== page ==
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'Come on folks, it's reconciliation time': B.C. scientist behind new data on contaminated fish habitat

Raincoast Conservation Foundation collects water samples from the Fraser Valley in the wake of B.C.'s 2021 floods. (Alex Harris/ RCF) Raincoast Conservation Foundation collects water samples from the Fraser Valley in the wake of B.C.'s 2021 floods. (Alex Harris/ RCF)

A combination of rewilding and reconciliation could help B.C. protect its fish and fish habitats while improving the province’s response to climate change, according to one scientist.

Peter Ross is the lead author of a recently-published study that analyzed water samples collected from the former Semá:th X̱ó:tsa (Sumas Lake) region following last November’s historic floods.

A team led by Raincoast Conservation Foundation identified an inordinate amount of contaminants in the former lake, which was drained in 1924, including “excess nutrients, metals, fecal coliform, hydrocarbons, pesticides, pharmaceuticals and personal care products, perfluorinated compounds, sucralose and tire-related chemicals.”

It’s the first monitoring of water in the fish habitat and former lake, which was artificially drained by hydraulic pumps installed in 1921—making a prairie out of what was once a vibrant aquatic habitat that First Nations communities relied on.

“The history was not only a disservice to the community, it was something that flew in the face of Mother Nature and said ‘OK, what do you think of this, we’re going to drain this lake that quadruples in size,” Ross told CTV News.

“What we've been seeing since we constructed those pump stations since 1924 is five major floods. We call them floods, but really it’s just Sumas Lake re-emerging,” he said.

The report explains the goal of the study was to “understand the threat of myriad pollutants to flood-affected areas with a focus on fish (salmon) habitat and the well-being of First Nations communities.”

It’s also meant to complement the work of B.C.’s Ministry of Environment and Climate Change Strategy in the aftermath of last year’s severe flooding. That involved a one-time sampling of surface waters in the Sumas Prairie and Fraser River that revealed low risk to public and environmental health due to flooding.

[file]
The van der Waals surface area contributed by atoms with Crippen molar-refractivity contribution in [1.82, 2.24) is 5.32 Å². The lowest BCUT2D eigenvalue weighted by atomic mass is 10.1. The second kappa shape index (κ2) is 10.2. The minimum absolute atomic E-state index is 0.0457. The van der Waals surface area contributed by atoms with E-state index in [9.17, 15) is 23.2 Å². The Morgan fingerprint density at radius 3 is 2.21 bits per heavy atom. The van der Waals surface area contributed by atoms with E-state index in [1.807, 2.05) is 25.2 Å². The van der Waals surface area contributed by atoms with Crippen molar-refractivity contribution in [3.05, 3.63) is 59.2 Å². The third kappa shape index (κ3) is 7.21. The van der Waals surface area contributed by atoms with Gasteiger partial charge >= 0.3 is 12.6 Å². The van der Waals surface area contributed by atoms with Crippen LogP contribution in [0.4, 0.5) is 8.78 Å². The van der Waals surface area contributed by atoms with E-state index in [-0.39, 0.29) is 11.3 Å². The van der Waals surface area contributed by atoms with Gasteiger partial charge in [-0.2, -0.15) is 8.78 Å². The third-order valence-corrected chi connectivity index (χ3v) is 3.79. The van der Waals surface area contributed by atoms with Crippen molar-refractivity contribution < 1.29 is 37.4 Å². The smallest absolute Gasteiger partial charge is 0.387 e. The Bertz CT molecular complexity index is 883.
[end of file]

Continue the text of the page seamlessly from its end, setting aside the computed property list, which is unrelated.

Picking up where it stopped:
In an email to CTV News, the Ministry stood by the results of early surveys of soils and floodwaters in the region.

“Samples were tested for a wide range of contaminants including fecal coliform bacteria, nutrients, heavy metals, pesticides and hydrocarbons,” the statement reads. “Those results have shown there has been no widespread contamination issues to date.”

The ministry also says it is taking the time to carefully review the Raincoast Conservation Fund commissioned study.

Ross says his team likely found more contaminants because they used a better lab and better technique during the study, while being sympathetic that the province was struggling to protect properties and organize evacuations in the aftermath of the floods.

“I believe the province was concerned that if they said ‘we have a problem,’ it would create a panic,” Ross said “The win-win in this whole scenario is that these data and the way we’ve positioned them provides an ample amount of opportunities, some of which can be done with ease,” he added.

B.C. faces two options moving forward, according to Ross: build a wall to keep Mother Nature out, or invite her in to help respond to a changing climate. He recommends the province do the latter by copying the Dutch model of rewilding, an approach to conservation that protects an environment by returning it to its natural state.

A series of destructive floods in the Netherlands decades ago inspired the Border Meuse project, the largest river-restoration project in Europe. One crucial aspect of the project, is moving farmers away from Dutch rivers to protect nature from being damaged by agriculture and human waste.

“What the Dutch have done is create floodplains areas and bank complexity,” Ross said of the project, which is set to cost the equivalent of more than $157 million. “In the case of the Fraser Valley and the Sumas Lake barrier, there’s agriculture right up to the water’s edge, there’s no buffer zone.”

The concept of rewilding is in line with Indigenous conservation practices, and has the potential to better protect different species and communities in the face of climate change.

“Climate change is a huge problem for salmon, they’re a cold water fish, but habitat destruction on land is something we can control,” Ross said, emphasizing the province has an obligation to protect the environment and food security for B.C. First Nations.

“Come on folks, it’s reconciliation time with our Indigenous friends. We have an obligation not only to protect salmon for the average consumer, but basically to provide a reconciliation pathway that’s meaningful and goes beyond the simple apology that some are offering.”

Sumas First Nation tells CTV News that it may host a workshop connected to the study in 2023.

“As of right now, leadership and management are still analyzing the results we were given,” said Ida Dutt of Sumas First Nation. Top Stories

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